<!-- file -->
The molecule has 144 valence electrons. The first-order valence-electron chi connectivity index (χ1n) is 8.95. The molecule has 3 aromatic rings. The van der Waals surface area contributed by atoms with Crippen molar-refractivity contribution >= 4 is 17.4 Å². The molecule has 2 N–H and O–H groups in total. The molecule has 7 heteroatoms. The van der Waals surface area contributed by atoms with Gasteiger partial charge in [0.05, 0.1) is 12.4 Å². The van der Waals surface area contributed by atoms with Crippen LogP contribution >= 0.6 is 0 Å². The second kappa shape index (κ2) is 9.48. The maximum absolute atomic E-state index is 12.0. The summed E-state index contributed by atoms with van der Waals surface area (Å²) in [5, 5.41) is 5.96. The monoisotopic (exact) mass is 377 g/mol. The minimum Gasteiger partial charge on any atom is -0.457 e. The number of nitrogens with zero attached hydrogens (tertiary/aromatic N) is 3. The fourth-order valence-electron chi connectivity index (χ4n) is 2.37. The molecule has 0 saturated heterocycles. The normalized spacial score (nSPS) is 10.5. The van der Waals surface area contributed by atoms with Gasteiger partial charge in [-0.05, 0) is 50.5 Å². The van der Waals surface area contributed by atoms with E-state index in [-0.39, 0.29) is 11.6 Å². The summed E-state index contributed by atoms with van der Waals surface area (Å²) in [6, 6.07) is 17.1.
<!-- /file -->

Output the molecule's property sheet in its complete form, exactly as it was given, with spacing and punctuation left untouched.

The molecule has 144 valence electrons. The first-order valence-electron chi connectivity index (χ1n) is 8.95. The molecule has 3 aromatic rings. The van der Waals surface area contributed by atoms with Crippen molar-refractivity contribution >= 4 is 17.4 Å². The molecule has 2 N–H and O–H groups in total. The molecule has 7 heteroatoms. The van der Waals surface area contributed by atoms with Gasteiger partial charge in [0.05, 0.1) is 12.4 Å². The van der Waals surface area contributed by atoms with Crippen LogP contribution >= 0.6 is 0 Å². The second kappa shape index (κ2) is 9.48. The maximum absolute atomic E-state index is 12.0. The summed E-state index contributed by atoms with van der Waals surface area (Å²) in [5, 5.41) is 5.96. The monoisotopic (exact) mass is 377 g/mol. The minimum Gasteiger partial charge on any atom is -0.457 e. The number of nitrogens with zero attached hydrogens (tertiary/aromatic N) is 3. The fourth-order valence-electron chi connectivity index (χ4n) is 2.37. The molecule has 0 saturated heterocycles. The normalized spacial score (nSPS) is 10.5. The van der Waals surface area contributed by atoms with Gasteiger partial charge in [-0.05, 0) is 50.5 Å². The van der Waals surface area contributed by atoms with E-state index in [-0.39, 0.29) is 11.6 Å². The summed E-state index contributed by atoms with van der Waals surface area (Å²) in [6, 6.07) is 17.1.